Twitter Called Out For Inadequate Disinformation Report

Twitter Called Out For Inadequate Disinformation Report

Twitter has been singled out for criticism by the EU for failing to provide enough information about its efforts to fight disinformation.

Unlike other signatories of the voluntary Code of Practice on Disinformation, such as Google, Meta, Microsoft and TikTok, it failed to send a full report detailing how it is implementing its commitments.

The reports are supposed to include information on how much advertising revenue flowing to disinformation actors each company has prevented; the number or value of political ads accepted and labelled or rejected; instances of manipulative behaviors detected, such as the creation and use of fake accounts; and information about the impact of fact-checking.

The reports are submitted to a new Transparency Centre designed to ensure visibility and accountability about platforms’ efforts to fight disinformation.

The code now has 38 signatories, from major tech platforms such as Google, Meta, and TikTok to NGOs, fact-checking organizations and software firms.

However, according to the EU, while the reports from other major platforms amounted to 150 pages or more, Twitter’s was only 80 pages long. It was ‘short of data’ says the EU, and lacked information on commitments to empower the fact-checking community.


“We must have more transparency and cannot rely on the online platforms alone for the quality of information. They need to be independently verifiable,” says Věra Jourová, EU vice-president for values and transparency.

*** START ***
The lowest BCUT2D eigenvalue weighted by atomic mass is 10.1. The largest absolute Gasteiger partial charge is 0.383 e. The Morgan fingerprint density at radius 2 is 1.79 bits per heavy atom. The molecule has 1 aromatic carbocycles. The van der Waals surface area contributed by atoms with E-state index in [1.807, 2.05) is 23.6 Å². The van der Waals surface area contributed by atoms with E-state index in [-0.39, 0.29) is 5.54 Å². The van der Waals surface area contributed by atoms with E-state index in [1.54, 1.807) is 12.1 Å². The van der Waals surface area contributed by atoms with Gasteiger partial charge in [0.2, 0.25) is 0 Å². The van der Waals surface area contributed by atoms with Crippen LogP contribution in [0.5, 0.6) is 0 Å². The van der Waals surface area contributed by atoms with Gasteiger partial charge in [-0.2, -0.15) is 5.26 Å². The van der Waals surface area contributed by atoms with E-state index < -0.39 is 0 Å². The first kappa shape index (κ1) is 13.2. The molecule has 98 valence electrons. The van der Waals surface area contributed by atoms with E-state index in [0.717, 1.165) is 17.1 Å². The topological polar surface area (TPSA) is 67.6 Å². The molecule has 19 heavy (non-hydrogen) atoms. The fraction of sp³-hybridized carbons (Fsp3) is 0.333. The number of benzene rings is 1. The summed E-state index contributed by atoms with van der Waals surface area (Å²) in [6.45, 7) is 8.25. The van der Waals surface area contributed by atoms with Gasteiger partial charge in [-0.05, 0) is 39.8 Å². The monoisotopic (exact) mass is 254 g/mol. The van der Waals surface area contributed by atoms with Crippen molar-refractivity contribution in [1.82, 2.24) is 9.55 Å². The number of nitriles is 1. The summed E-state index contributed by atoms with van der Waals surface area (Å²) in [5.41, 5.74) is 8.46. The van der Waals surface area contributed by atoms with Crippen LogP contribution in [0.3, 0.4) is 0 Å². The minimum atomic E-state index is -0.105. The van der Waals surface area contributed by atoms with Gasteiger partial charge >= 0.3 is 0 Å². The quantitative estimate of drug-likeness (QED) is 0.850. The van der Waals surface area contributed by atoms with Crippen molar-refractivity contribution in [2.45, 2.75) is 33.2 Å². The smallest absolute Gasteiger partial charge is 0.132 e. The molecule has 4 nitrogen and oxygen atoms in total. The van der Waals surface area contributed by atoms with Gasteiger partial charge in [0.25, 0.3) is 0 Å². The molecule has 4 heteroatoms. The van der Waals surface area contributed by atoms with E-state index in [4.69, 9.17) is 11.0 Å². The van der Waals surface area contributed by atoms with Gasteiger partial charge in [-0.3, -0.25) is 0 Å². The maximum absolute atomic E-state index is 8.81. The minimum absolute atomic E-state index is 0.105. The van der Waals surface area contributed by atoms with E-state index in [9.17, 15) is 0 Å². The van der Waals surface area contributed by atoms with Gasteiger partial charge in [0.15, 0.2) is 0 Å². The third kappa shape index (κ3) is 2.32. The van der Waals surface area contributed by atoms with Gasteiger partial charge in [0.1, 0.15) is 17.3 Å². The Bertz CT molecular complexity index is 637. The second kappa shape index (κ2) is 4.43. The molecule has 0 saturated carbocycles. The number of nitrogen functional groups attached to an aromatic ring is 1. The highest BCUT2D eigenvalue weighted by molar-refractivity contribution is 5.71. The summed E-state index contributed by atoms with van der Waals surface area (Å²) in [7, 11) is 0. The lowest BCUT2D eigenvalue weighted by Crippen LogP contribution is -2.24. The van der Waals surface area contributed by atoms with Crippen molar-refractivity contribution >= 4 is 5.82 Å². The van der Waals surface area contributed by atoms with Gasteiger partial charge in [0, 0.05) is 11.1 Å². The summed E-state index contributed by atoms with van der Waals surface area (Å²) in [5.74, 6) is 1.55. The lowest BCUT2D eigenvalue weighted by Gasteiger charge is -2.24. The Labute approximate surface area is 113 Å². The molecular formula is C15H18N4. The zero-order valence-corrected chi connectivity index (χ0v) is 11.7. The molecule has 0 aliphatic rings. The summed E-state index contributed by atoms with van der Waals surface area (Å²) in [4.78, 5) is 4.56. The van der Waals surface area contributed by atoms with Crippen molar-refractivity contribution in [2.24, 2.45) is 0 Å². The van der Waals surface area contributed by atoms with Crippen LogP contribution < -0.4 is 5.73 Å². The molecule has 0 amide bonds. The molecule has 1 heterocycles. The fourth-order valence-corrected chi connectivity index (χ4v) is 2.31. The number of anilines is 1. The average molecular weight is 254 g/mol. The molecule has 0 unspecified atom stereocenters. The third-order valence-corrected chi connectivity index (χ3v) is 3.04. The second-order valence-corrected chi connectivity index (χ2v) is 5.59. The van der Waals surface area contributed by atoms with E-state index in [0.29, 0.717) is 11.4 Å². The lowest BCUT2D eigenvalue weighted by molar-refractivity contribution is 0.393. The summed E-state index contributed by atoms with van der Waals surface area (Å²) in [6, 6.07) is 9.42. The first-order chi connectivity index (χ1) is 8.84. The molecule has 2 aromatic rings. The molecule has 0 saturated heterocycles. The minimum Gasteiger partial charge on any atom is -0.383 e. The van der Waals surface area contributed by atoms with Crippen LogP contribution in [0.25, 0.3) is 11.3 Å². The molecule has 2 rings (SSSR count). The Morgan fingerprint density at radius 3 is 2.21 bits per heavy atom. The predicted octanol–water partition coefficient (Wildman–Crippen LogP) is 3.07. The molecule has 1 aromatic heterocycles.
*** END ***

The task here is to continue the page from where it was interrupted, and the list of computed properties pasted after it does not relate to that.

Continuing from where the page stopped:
“I am disappointed to see that Twitter report lags behind others and I expect a more serious commitment to their obligations stemming from the Code.”

The reports are intended to act as a baseline to provide a first state of play on the steps firms have taken to implement their commitments under the code, and will be available to citizens, researchers and NGOs. The next set of reports is due in July.

The reports reveal that during the third quarter of 2022, Google prevented more than €13 million of advertising revenues from flowing to disinformation actors in the EU.

The figure for MediaMath, a demand-side platform that allows ad buyers better management of programmatic ads, was €18 million.

TikTok says it removed more than 800,000 fake accounts during the period, while Meta reported that in December 2022, about 28 million fact-checking labels were applied on Facebook and 1.7 million on Instagram.

Meanwhile, Microsoft reported that the news reliability ratings provided under its partnership with Newsguard were displayed 84,211 times in the Edge browser discover pane to EU users in December 2022; and Twitch says that between October and December, it blocked 270,921 inauthentic accounts and botnets created on its platform and took action against 32 hijacking and impersonation attempts.

The limited nature of Twitter’s report is perhaps unsurprising, given the company’s recent announcement that it is scrapping free third-party developer access to its Application Programming Interfaces (APIs).

The company says it relied on its Community Notes, which uses fact-checking volunteers, as the centerpiece of its report, while admitting that these are not available on every member state.

We have reached out to Twitter for a response, and will update.


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